CARSON CITY, Nev. (AP) — Hundreds of people crowded a plaza at the Nevada Capitol grounds for a candlelight vigil honoring a Carson City sheriff's deputy who died earlier that day after a domestic violence call ended in a shootout.
The Reno Police Department, which has taken over the investigation, identified the deputy as Carl Howell, a nine-year veteran of the sheriff's department who is survived by his wife and four young children. The suspect in the confrontation died on the scene.
"Carl was your poster child of a police officer. Absolutely," Carson City Sheriff Ken Furlong said after the vigil, which was held Saturday night in front of the Nevada Law Enforcement Memorial monument next to the Capitol building. "He's the kind of officer that would take a child by the hand and walk him across the street. He's the kind of officer that would stand out in front to protect your life regardless of the threats to him."
Authorities said Howell had gone to a home in east Carson City early Saturday after a report of domestic battery. He found a woman with injuries that apparently came from a fight. Howell approached the home to try contacting the suspect.
Officials said Howell encountered 30-year-old Jonathon Pope, who appeared to be armed. The two exchanged gunfire, and both were fatally struck.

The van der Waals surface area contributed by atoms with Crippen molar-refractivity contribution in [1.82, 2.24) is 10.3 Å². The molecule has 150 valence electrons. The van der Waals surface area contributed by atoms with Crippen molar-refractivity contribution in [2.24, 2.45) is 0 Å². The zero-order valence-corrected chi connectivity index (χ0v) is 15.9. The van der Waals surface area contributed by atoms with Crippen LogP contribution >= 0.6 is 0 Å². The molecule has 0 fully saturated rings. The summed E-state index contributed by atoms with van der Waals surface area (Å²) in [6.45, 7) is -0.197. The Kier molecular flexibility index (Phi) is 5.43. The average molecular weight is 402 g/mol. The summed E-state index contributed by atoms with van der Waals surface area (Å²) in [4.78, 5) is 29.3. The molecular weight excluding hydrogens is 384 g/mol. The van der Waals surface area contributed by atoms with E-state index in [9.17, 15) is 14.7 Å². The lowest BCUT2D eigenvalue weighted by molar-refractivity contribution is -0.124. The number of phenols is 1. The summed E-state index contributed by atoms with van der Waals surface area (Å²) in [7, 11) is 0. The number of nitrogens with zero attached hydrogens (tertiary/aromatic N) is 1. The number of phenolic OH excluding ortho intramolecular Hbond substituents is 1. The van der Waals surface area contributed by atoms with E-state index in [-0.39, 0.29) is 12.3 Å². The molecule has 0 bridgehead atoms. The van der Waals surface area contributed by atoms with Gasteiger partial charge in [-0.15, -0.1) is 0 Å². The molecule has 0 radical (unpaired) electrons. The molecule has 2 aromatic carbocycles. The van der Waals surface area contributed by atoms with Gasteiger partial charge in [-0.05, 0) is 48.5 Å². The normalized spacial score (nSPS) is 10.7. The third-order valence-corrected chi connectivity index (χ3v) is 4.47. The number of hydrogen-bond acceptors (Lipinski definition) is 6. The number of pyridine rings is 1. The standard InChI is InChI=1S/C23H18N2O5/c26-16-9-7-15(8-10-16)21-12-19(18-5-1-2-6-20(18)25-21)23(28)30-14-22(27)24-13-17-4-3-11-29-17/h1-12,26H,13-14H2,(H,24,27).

Pope died at the scene, while authorities say Howell succumbed to his injuries at Carson Tahoe hospital. Three children, ages 8 to 13, were evacuated from the home.
"Why this went so wrong, so fast — we don't know yet," Furlong said.
Howell's was the department's first on-duty officer death in more than 50 years, and the response was swift in the sleepy state capital of about 55,000 people.
By the end of the day Saturday, more than a dozen flower arrangements could be seen in the lobby of the Carson City Sheriff's Office, and others were placed at the marble monument on Capitol grounds.
About 60 police and fire vehicles formed a procession that arrived at the vigil with lights flashing and sirens wailing. Sobbing could be heard during the ceremony, which included a uniformed honor guard and a bagpiper playing "Amazing Grace."
"When you see something like this, the emotions are just absolutely overwhelming," Furlong said. "Our officers, our paramedics, our firemen, our dispatchers — they truly commit everything they have for this town, and this is what the town gives back."